Take a Sneak Peek at Riches of Paris Photo 2014

Photographs up to $1.5 million will be showcased at the Grand Palais.

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Manuel Outumuro, Deep Blue (2010)Photo: Courtesy +R Maserre, Barcelona
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Manuel Outumuro, Deep Blue (2010)Photo: Courtesy +R Maserre, Barcelona
Manuel Outumuro, Deep Blue (2010)
Photo: Courtesy +R Maserre, Barcelona
Ai Weiwei, Profile of Duchamp, Sunflower Seeds (1983)Photo: Courtesy ThreeShadows +3 Gallery, Beijing
Ai Weiwei, Profile of Duchamp, Sunflower Seeds (1983)
Photo: Courtesy ThreeShadows +3 Gallery, Beijing
Manuel Vilariño, Lejano interior #28 (2011) Photo: Courtesy Carlos Carvalho Arte Contemporânea, Lisbon
Manuel Vilariño, Lejano interior #28 (2011)
Photo: Courtesy Carlos Carvalho Arte Contemporânea, Lisbon
Man Ray, Meret Oppenheim (1935)Photo: Courtesy Edwynn Houk, New York
Man Ray, Meret Oppenheim (1935)
Photo: Courtesy Edwynn Houk, New York
Matt Lipps, Studio (2013)Photo: Courtesy Galerie Jessica Silverman, San Francisco and Galerie Eva Meyer, Paris
Matt Lipps, Studio (2013).
Photo: Courtesy Galerie Jessica Silverman, San Francisco, and Galerie Eva Meyer, Paris.
Luigi Ghirri, Emilia (1976)Photo: Courtesy Fondo Eredi Luigi Ghirri and Photo and Contemporary
Luigi Ghirri, Emilia (1976)
Photo: Courtesy Fondo Eredi Luigi Ghirri and Photo and Contemporary
Valie Export, VALIE EXPORT - SMART EXPORT. Self-portrait with cigarette kit] (1968/1970)Photo: Courtesy Richard Saltoun
Valie Export, VALIE EXPORT - SMART EXPORT. Self-portrait with cigarette kit] (1968/1970)
Photo: Courtesy Richard Saltoun
Philippe Guionie, Swimming in the black sea (2014)Photo: Courtesy Filigranes, Paris
Philippe Guionie, Swimming in the black sea (2014)
Photo: Courtesy Filigranes, Paris.
Candida Höfer, Villa Borghese Roma XVIII 2012 (2012)Photo: Copyright the artist, courtesy Ben Brown Fine Arts, London
Candida Höfer, Villa Borghese Roma XVIII 2012 (2012)
Photo: Copyright the artist, courtesy Ben Brown Fine Arts, London
Michael Schnabel, Rhinoceri, Basel (2001)Photo: Courtesy Galerie Esther Woerdehoff, Paris
Michael Schnabel, Rhinoceri, Basel (2001)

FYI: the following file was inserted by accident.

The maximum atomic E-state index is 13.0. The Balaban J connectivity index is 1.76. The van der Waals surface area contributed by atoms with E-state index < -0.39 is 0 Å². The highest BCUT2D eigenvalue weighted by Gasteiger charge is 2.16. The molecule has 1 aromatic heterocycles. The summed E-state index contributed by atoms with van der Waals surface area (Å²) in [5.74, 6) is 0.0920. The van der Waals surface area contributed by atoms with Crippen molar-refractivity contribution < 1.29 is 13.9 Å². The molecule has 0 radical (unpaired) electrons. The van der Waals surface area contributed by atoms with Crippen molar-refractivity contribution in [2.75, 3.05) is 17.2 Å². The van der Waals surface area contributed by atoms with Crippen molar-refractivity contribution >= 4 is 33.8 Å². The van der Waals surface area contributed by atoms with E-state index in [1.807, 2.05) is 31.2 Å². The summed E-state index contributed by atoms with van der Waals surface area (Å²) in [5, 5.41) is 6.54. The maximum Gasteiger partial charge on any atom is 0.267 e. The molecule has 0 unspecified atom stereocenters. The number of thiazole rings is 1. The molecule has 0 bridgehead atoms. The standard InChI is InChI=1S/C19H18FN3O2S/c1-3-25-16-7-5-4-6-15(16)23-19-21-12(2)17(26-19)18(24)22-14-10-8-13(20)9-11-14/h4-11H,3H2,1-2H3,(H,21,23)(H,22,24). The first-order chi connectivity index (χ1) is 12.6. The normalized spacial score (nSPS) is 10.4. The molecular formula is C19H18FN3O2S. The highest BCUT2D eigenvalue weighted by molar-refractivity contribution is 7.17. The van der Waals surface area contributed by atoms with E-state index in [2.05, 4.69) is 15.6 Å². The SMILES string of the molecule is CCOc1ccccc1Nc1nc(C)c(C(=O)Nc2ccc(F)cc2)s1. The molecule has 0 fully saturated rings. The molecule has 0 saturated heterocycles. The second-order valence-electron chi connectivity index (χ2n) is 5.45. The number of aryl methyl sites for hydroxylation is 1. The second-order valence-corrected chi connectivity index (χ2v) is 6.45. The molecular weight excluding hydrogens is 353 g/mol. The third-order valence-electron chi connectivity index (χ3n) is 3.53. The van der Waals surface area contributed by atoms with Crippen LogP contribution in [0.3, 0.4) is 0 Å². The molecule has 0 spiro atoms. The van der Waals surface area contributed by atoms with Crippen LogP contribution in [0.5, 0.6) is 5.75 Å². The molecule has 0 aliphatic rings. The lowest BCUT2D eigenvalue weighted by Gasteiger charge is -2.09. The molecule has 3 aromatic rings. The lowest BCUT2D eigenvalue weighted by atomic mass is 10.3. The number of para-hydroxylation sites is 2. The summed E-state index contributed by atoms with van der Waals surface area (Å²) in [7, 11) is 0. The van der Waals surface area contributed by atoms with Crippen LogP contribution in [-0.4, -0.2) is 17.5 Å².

Photo: Courtesy Galerie Esther Woerdehoff, Paris.
Michael Schnabel, Rhinoceri, Basel (2001)Photo: Courtesy Galerie Esther Woerdehoff, Paris

Michael Schnabel, Rhinoceri, Basel (2001)
Photo: Courtesy Galerie Esther Woerdehoff, Paris

This week, the Grand Palais will host the 18th edition of photography’s top art fair, Paris Photo.

“The fair turns 18 years old this year, so it’s a time of maturity,” Paris Photo director Julien Frydman told artnet News. “Paris Photo has played a big role in integrating photography in the history of art, putting it in relation with other artistic disciplines, such as writing, moving image, painting, and performance. This year is going to be really representative of the diversity of approaches and the vitality of artists using the medium.”

One hundred and forty-three galleries hailing from 35 countries will offer a unique survey of photographic practices, both contemporary and historical. Among the 105 returning exhibitors, David Zwirner, Filomena Soares, Gagosian, Frank Elbaz, Klemm’s, Pace/MacGill, and RoseGallery stand out. This year’s 31 new additions include Carlier|Gebauer, Richard Saltoun, Thaddaeus Ropac, Selma Feriani, and Zilberman.

Two important exhibitions will complete this photographic panorama: MoMA will present a selection of recent acquisitions, and there will be a display of highlights from the Alkazi Collection of Photography, a private collection focused on ornamented and painted photography from India and Southern Asia.

“Until recently, photography stood quite separate from contemporary art,” Frydman continued. “This had to do with photography being a reproducible medium which served many functions: as part of journalism, fashion, documentation, art … Traditionally, there’s been specialized publications, specialized museum departments and galleries, even specialized collectors. But I think this is changing. In the last few years we are observing an increasing crossover in all these aspects. Photography is becoming integrated in the contemporary art realm.”

Tellingly, it seems that photography is also catching up with contemporary art’s sky-high prices. In last year’s edition, August Sander‘s Baker (1928) sold at Feroz Galerie for a whopping €1 million. In this year’s edition, Irving Penn‘s Woman in Moroccan Palace (Lisa Fonssagrives-Penn) (1951), which will be on offer at Hamiltons Gallery, has a price tag of $1.5 million.

With books playing such a key role in the dissemination of the photographic medium, it comes as no surprise that a showcase of 26 prestigious publishers and art book dealers, such as Apeture, Hatje Cantz, Jeu de Paume, Steidl, and Taschen, is also included in the fair’s program.

“What distinguishes this fair from others, apart from, obviously, the focus on the medium, is its great conviviality,” Frydman told artnet News. “Our audience includes specialized photography collectors, contemporary art lovers, general public … Everyone can find something that they like here. Also, as part of our Photobooks section, we have organized around 200 artist book signings. Artists want to come and spend time here, meet their audiences, and exchange points of view. I think that is a fantastic sign!”

Paris Photo opens on Thursday, but you can browse a selection of this year’s highlights in the slideshow above.


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